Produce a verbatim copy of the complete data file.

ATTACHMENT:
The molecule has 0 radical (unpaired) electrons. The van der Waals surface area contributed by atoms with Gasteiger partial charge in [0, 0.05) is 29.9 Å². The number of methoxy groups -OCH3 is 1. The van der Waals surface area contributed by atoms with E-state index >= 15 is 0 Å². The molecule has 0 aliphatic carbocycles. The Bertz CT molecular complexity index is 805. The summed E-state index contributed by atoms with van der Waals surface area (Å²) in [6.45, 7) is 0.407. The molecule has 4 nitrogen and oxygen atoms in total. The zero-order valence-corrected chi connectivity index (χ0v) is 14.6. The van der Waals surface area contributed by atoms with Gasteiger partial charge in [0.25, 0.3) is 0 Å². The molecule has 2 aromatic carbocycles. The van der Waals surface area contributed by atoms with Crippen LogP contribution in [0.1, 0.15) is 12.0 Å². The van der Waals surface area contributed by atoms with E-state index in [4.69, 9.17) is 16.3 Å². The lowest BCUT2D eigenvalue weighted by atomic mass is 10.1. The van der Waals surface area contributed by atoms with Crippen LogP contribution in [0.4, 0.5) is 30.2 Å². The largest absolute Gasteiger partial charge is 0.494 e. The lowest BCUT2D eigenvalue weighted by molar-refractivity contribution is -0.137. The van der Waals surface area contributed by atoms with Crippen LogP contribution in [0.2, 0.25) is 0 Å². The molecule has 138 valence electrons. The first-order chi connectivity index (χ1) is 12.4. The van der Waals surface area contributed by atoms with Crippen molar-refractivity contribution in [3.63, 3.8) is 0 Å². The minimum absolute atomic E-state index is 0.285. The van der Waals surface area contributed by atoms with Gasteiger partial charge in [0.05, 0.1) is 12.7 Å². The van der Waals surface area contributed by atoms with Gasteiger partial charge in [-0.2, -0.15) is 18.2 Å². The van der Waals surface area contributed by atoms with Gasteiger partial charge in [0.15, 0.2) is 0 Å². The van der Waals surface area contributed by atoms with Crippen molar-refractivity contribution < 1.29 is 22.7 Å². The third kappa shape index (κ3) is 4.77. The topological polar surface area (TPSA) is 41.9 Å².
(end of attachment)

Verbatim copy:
The molecule has 0 radical (unpaired) electrons. The van der Waals surface area contributed by atoms with Gasteiger partial charge in [0, 0.05) is 29.9 Å². The number of methoxy groups -OCH3 is 1. The van der Waals surface area contributed by atoms with E-state index >= 15 is 0 Å². The molecule has 0 aliphatic carbocycles. The Bertz CT molecular complexity index is 805. The summed E-state index contributed by atoms with van der Waals surface area (Å²) in [6.45, 7) is 0.407. The molecule has 4 nitrogen and oxygen atoms in total. The zero-order valence-corrected chi connectivity index (χ0v) is 14.6. The van der Waals surface area contributed by atoms with Gasteiger partial charge in [0.25, 0.3) is 0 Å². The molecule has 2 aromatic carbocycles. The van der Waals surface area contributed by atoms with Crippen LogP contribution in [0.1, 0.15) is 12.0 Å². The van der Waals surface area contributed by atoms with E-state index in [4.69, 9.17) is 16.3 Å². The lowest BCUT2D eigenvalue weighted by atomic mass is 10.1. The van der Waals surface area contributed by atoms with Crippen LogP contribution in [0.4, 0.5) is 30.2 Å². The largest absolute Gasteiger partial charge is 0.494 e. The lowest BCUT2D eigenvalue weighted by molar-refractivity contribution is -0.137. The van der Waals surface area contributed by atoms with Crippen LogP contribution in [0.2, 0.25) is 0 Å². The molecule has 138 valence electrons. The first-order chi connectivity index (χ1) is 12.4. The van der Waals surface area contributed by atoms with Crippen molar-refractivity contribution in [3.63, 3.8) is 0 Å². The minimum absolute atomic E-state index is 0.285. The van der Waals surface area contributed by atoms with Gasteiger partial charge in [0.05, 0.1) is 12.7 Å². The van der Waals surface area contributed by atoms with Gasteiger partial charge in [-0.2, -0.15) is 18.2 Å². The van der Waals surface area contributed by atoms with Gasteiger partial charge in [0.15, 0.2) is 0 Å². The van der Waals surface area contributed by atoms with Crippen molar-refractivity contribution < 1.29 is 22.7 Å². The third kappa shape index (κ3) is 4.77. The topological polar surface area (TPSA) is 41.9 Å².